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The Lumberjack Protocol


The lumberjack protocol is actively in development at Elastic.

However, this document (the protocol documentation) has fallen out of date with respect to the actual implementation of Elastic Beats project and the Logstash Beats input. It may be inaccurate in places, and we have not yet documented the changes between v1 and v2 protocols. This document is therefore deprecated and should not be used as reference.


The needs that lead to this protocol are:

  • Encryption amd Authentication to protect
  • Compression should be used to reduce bandwidth
  • Round-trip latency should not damage throughput
  • Application-level message acknowledgement

Implementation Considerations

Lumberjack Protocol v1


Sequence and ack behavior (including sliding window, etc) is similar to TCP, but instead of bytes, messages are the base unit.

A writer with a window size of 50 events can send up to 50 unacked events before blocking. A reader can acknowledge the 'last event' received to support bulk acknowledgements.

Reliable, ordered byte transport is ensured by using TCP (or TLS on top), and this protocol aims to provide reliable, application-level, message transport.

Encryption and Authentication

Currently this is to be handled by TLS.

Wire Format


This entire protocol is built to be layered on top of TCP or TLS.


  0                   1                   2                   3
  0 1 2 3 4 5 6 7 8 9 0 1 2 3 4 5 6 7 8 9 0 1 2 3 4 5 6 7 8 9 0 1
 |   version(1)  |   frame type  |     payload ...               |
 |   payload continued...                                        |

'data' frame type

  • frame type value: ASCII 'D' aka byte value 0x44

data is a map of string:string pairs. This is analogous to a Hash in Ruby, a JSON map, etc, but only strings are supported at this time.


  • 32bit unsigned sequence number
  • 32bit 'pair' count (how many key/value sequences follow)
  • 32bit unsigned key length followed by that many bytes for the key
  • 32bit unsigned value length followed by that many bytes for the value
  • repeat key/value 'count' times.

Note all numeric values are network (big-endian) byte order.

Sequence number roll-over: If you receive a sequence number less than the previous value, this signals that the sequence number has rolled over.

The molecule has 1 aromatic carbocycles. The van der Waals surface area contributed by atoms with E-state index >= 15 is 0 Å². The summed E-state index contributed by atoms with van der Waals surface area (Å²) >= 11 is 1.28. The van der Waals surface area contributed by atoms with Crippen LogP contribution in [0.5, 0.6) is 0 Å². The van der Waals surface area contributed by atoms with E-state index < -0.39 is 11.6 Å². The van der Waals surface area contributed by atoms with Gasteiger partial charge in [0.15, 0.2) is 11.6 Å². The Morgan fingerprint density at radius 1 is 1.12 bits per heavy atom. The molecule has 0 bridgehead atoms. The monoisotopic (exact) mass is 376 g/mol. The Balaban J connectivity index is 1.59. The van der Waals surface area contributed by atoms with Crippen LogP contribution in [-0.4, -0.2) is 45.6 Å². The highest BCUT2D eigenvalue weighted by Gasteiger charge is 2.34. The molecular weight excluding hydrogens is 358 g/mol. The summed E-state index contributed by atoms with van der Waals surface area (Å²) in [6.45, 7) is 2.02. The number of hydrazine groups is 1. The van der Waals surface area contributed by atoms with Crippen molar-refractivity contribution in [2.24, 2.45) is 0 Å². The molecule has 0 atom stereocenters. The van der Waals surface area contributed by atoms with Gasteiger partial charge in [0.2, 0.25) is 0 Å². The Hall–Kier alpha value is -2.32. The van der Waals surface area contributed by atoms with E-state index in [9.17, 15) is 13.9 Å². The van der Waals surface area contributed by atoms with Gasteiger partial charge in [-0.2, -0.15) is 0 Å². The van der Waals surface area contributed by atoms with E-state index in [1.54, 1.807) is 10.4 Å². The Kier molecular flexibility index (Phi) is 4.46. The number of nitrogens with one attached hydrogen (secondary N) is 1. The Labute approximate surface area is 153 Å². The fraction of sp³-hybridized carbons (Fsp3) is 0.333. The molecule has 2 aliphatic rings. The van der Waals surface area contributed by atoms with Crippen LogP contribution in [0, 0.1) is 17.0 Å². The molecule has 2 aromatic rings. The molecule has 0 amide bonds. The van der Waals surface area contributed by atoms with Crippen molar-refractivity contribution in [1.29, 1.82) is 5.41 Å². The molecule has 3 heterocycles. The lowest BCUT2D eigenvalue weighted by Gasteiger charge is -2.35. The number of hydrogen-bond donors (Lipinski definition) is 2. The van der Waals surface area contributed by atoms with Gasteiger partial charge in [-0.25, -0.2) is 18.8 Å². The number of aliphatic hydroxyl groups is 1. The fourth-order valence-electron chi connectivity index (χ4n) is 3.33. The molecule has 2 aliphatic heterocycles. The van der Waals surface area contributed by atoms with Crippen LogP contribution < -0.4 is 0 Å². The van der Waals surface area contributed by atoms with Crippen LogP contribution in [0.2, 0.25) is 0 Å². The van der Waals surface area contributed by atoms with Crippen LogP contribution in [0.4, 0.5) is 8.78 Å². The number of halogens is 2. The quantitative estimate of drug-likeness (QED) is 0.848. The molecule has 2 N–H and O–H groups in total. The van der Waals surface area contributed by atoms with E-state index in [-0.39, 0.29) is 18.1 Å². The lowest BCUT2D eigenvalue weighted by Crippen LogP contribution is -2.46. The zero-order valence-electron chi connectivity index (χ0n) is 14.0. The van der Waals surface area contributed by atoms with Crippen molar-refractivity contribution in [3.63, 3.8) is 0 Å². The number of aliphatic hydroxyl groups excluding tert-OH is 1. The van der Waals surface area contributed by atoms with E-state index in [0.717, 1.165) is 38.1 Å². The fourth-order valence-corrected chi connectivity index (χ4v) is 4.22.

'ack' frame type

  • frame type value: ASCII 'A' aka byte value 0x41


  • 32bit unsigned sequence number.

Bulk acks are supported. If you receive data frames in sequence order 1,2,3,4,5,6, you can send an ack for '6' and the writer will take this to mean you are acknowledging all data frames before and including '6'.

'window size' frame type

  • frame type value: ASCII 'W' aka byte value 0x57


  • 32bit unsigned window size value in units of whole data frames.

This frame is used to tell the reader the maximum number of unacknowledged data frames the writer will send before blocking for acks.

'compressed' frame type

  • frame type value: ASCII 'C' aka byte value 0x43


  • 32bit unsigned payload length
  • 'length' bytes of zlib compressed 'data' frames.

This frame type allows you to compress many frames into a single compressed envelope and is useful for efficiently compressing many small data frames.

The compressed payload MUST contain full frames only, not partial frames. The uncompressed payload MUST be a valid frame stream by itself. As an example, you could have 3 data frames compressed into a single 'compressed' frame type: 1D{k,v}{k,v}1D{k,v}{k,v}1D{k,v}{k,v} - when uncompressed, you should process the uncompressed payload as you would reading uncompressed frames from the network.

TODO(sissel): It's likely this model is suboptimal, instead choose to use whole-stream compression z_stream in zlib (Zlib::ZStream in ruby) might be preferable.